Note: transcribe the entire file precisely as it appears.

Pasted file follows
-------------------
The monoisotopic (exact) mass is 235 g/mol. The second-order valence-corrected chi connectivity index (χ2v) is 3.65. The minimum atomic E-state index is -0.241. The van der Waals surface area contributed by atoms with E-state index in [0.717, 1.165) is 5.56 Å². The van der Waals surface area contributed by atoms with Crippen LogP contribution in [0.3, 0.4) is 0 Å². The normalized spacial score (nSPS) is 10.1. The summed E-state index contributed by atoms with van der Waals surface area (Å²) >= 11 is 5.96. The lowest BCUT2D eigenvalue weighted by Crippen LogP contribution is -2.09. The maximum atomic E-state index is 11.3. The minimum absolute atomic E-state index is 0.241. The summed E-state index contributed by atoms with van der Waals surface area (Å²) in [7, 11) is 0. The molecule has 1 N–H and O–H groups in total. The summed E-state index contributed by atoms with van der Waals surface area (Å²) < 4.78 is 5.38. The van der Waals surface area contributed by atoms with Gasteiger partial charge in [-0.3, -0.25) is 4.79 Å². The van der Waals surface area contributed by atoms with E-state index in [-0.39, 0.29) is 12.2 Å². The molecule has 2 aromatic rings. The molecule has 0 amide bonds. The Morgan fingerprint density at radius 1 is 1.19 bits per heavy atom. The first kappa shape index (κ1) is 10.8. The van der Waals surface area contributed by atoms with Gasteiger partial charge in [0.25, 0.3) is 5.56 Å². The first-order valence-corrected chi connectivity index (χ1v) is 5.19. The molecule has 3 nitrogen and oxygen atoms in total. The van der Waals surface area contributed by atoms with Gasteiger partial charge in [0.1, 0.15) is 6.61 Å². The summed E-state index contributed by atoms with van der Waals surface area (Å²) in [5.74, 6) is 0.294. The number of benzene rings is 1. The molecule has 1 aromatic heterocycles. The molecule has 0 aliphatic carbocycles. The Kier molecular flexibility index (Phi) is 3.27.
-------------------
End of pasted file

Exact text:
The monoisotopic (exact) mass is 235 g/mol. The second-order valence-corrected chi connectivity index (χ2v) is 3.65. The minimum atomic E-state index is -0.241. The van der Waals surface area contributed by atoms with E-state index in [0.717, 1.165) is 5.56 Å². The van der Waals surface area contributed by atoms with Crippen LogP contribution in [0.3, 0.4) is 0 Å². The normalized spacial score (nSPS) is 10.1. The summed E-state index contributed by atoms with van der Waals surface area (Å²) >= 11 is 5.96. The lowest BCUT2D eigenvalue weighted by Crippen LogP contribution is -2.09. The maximum atomic E-state index is 11.3. The minimum absolute atomic E-state index is 0.241. The summed E-state index contributed by atoms with van der Waals surface area (Å²) in [7, 11) is 0. The molecule has 1 N–H and O–H groups in total. The summed E-state index contributed by atoms with van der Waals surface area (Å²) < 4.78 is 5.38. The van der Waals surface area contributed by atoms with Gasteiger partial charge in [-0.3, -0.25) is 4.79 Å². The van der Waals surface area contributed by atoms with E-state index in [-0.39, 0.29) is 12.2 Å². The molecule has 2 aromatic rings. The molecule has 0 amide bonds. The Morgan fingerprint density at radius 1 is 1.19 bits per heavy atom. The first kappa shape index (κ1) is 10.8. The van der Waals surface area contributed by atoms with Gasteiger partial charge in [0.25, 0.3) is 5.56 Å². The first-order valence-corrected chi connectivity index (χ1v) is 5.19. The molecule has 3 nitrogen and oxygen atoms in total. The van der Waals surface area contributed by atoms with Gasteiger partial charge in [0.1, 0.15) is 6.61 Å². The summed E-state index contributed by atoms with van der Waals surface area (Å²) in [5.74, 6) is 0.294. The number of benzene rings is 1. The molecule has 1 aromatic heterocycles. The molecule has 0 aliphatic carbocycles. The Kier molecular flexibility index (Phi) is 3.27.